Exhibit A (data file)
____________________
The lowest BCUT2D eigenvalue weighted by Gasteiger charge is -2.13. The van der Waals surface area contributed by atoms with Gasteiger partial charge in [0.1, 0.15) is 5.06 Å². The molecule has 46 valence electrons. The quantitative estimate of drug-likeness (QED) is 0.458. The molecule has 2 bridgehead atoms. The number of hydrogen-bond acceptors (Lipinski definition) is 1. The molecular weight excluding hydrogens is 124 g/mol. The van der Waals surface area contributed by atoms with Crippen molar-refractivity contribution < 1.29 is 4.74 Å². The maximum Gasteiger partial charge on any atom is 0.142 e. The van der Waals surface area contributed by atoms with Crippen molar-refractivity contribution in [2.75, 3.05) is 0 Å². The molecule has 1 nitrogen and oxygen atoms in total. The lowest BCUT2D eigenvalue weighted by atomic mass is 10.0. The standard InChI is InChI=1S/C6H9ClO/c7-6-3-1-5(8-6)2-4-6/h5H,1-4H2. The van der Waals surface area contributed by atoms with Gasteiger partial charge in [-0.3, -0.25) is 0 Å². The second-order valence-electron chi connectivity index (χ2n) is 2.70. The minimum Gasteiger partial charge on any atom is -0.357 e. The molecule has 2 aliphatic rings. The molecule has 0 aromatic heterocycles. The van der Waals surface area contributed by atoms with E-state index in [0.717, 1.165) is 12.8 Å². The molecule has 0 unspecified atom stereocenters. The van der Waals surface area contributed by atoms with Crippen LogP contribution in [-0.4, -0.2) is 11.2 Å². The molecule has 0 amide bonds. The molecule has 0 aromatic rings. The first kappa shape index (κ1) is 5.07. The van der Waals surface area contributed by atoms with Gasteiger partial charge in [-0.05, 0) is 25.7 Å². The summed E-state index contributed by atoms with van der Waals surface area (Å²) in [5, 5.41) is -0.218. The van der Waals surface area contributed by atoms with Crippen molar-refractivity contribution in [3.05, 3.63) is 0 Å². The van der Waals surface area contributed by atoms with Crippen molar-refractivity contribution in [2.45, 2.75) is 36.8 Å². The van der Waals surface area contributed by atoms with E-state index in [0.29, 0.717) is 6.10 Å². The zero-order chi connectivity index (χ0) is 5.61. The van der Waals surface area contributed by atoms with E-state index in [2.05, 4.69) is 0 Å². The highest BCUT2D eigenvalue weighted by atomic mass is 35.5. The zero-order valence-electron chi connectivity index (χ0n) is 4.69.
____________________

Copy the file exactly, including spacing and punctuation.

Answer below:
The lowest BCUT2D eigenvalue weighted by Gasteiger charge is -2.13. The van der Waals surface area contributed by atoms with Gasteiger partial charge in [0.1, 0.15) is 5.06 Å². The molecule has 46 valence electrons. The quantitative estimate of drug-likeness (QED) is 0.458. The molecule has 2 bridgehead atoms. The number of hydrogen-bond acceptors (Lipinski definition) is 1. The molecular weight excluding hydrogens is 124 g/mol. The van der Waals surface area contributed by atoms with Crippen molar-refractivity contribution < 1.29 is 4.74 Å². The maximum Gasteiger partial charge on any atom is 0.142 e. The van der Waals surface area contributed by atoms with Crippen molar-refractivity contribution in [2.75, 3.05) is 0 Å². The molecule has 1 nitrogen and oxygen atoms in total. The lowest BCUT2D eigenvalue weighted by atomic mass is 10.0. The standard InChI is InChI=1S/C6H9ClO/c7-6-3-1-5(8-6)2-4-6/h5H,1-4H2. The van der Waals surface area contributed by atoms with Gasteiger partial charge in [-0.3, -0.25) is 0 Å². The second-order valence-electron chi connectivity index (χ2n) is 2.70. The minimum Gasteiger partial charge on any atom is -0.357 e. The molecule has 2 aliphatic rings. The molecule has 0 aromatic heterocycles. The van der Waals surface area contributed by atoms with E-state index in [0.717, 1.165) is 12.8 Å². The molecule has 0 unspecified atom stereocenters. The van der Waals surface area contributed by atoms with Crippen LogP contribution in [-0.4, -0.2) is 11.2 Å². The molecule has 0 amide bonds. The molecule has 0 aromatic rings. The first kappa shape index (κ1) is 5.07. The van der Waals surface area contributed by atoms with Gasteiger partial charge in [-0.05, 0) is 25.7 Å². The summed E-state index contributed by atoms with van der Waals surface area (Å²) in [5, 5.41) is -0.218. The van der Waals surface area contributed by atoms with Crippen molar-refractivity contribution in [3.05, 3.63) is 0 Å². The van der Waals surface area contributed by atoms with Crippen molar-refractivity contribution in [2.45, 2.75) is 36.8 Å². The van der Waals surface area contributed by atoms with E-state index in [0.29, 0.717) is 6.10 Å². The zero-order chi connectivity index (χ0) is 5.61. The van der Waals surface area contributed by atoms with E-state index in [2.05, 4.69) is 0 Å². The highest BCUT2D eigenvalue weighted by atomic mass is 35.5. The zero-order valence-electron chi connectivity index (χ0n) is 4.69.